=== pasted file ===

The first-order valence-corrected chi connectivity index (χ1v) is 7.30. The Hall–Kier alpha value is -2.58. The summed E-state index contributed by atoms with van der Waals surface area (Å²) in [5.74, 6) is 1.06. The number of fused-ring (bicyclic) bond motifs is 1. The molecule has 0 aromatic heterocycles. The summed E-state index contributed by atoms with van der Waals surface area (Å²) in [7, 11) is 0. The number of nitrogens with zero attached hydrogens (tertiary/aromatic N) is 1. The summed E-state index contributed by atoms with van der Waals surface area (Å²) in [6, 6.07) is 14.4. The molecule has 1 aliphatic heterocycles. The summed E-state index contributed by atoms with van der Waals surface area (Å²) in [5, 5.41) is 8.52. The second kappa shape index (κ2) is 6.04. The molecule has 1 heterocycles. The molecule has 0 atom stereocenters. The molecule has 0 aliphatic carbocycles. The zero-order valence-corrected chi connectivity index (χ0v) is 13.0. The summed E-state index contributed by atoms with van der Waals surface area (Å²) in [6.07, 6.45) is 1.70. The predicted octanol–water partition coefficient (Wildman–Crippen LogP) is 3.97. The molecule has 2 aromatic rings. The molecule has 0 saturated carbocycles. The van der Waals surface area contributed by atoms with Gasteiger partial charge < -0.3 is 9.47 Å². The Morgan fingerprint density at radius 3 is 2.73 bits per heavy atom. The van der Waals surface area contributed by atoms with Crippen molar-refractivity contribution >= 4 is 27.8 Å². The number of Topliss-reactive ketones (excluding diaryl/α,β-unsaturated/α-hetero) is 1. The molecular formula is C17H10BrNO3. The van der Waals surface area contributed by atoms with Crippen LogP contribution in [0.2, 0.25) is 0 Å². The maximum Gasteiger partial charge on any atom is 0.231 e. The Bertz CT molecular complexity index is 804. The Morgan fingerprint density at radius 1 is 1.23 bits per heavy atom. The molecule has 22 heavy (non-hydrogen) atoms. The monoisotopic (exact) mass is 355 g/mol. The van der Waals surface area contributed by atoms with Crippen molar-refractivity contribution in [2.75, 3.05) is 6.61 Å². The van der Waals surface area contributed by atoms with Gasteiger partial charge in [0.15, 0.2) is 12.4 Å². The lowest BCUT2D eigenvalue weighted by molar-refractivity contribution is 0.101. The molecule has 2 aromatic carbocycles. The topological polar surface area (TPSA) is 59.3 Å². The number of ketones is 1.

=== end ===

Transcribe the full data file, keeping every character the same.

The first-order valence-corrected chi connectivity index (χ1v) is 7.30. The Hall–Kier alpha value is -2.58. The summed E-state index contributed by atoms with van der Waals surface area (Å²) in [5.74, 6) is 1.06. The number of fused-ring (bicyclic) bond motifs is 1. The molecule has 0 aromatic heterocycles. The summed E-state index contributed by atoms with van der Waals surface area (Å²) in [7, 11) is 0. The number of nitrogens with zero attached hydrogens (tertiary/aromatic N) is 1. The summed E-state index contributed by atoms with van der Waals surface area (Å²) in [6, 6.07) is 14.4. The molecule has 1 aliphatic heterocycles. The summed E-state index contributed by atoms with van der Waals surface area (Å²) in [5, 5.41) is 8.52. The second kappa shape index (κ2) is 6.04. The molecule has 1 heterocycles. The molecule has 0 atom stereocenters. The molecule has 0 aliphatic carbocycles. The zero-order valence-corrected chi connectivity index (χ0v) is 13.0. The summed E-state index contributed by atoms with van der Waals surface area (Å²) in [6.07, 6.45) is 1.70. The predicted octanol–water partition coefficient (Wildman–Crippen LogP) is 3.97. The molecule has 2 aromatic rings. The molecule has 0 saturated carbocycles. The van der Waals surface area contributed by atoms with Gasteiger partial charge < -0.3 is 9.47 Å². The Morgan fingerprint density at radius 3 is 2.73 bits per heavy atom. The van der Waals surface area contributed by atoms with Crippen molar-refractivity contribution >= 4 is 27.8 Å². The number of Topliss-reactive ketones (excluding diaryl/α,β-unsaturated/α-hetero) is 1. The molecular formula is C17H10BrNO3. The van der Waals surface area contributed by atoms with Crippen LogP contribution in [0.2, 0.25) is 0 Å². The maximum Gasteiger partial charge on any atom is 0.231 e. The Bertz CT molecular complexity index is 804. The Morgan fingerprint density at radius 1 is 1.23 bits per heavy atom. The molecule has 22 heavy (non-hydrogen) atoms. The monoisotopic (exact) mass is 355 g/mol. The van der Waals surface area contributed by atoms with Crippen molar-refractivity contribution in [2.75, 3.05) is 6.61 Å². The van der Waals surface area contributed by atoms with Gasteiger partial charge in [0.15, 0.2) is 12.4 Å². The lowest BCUT2D eigenvalue weighted by molar-refractivity contribution is 0.101. The molecule has 2 aromatic carbocycles. The topological polar surface area (TPSA) is 59.3 Å². The number of ketones is 1.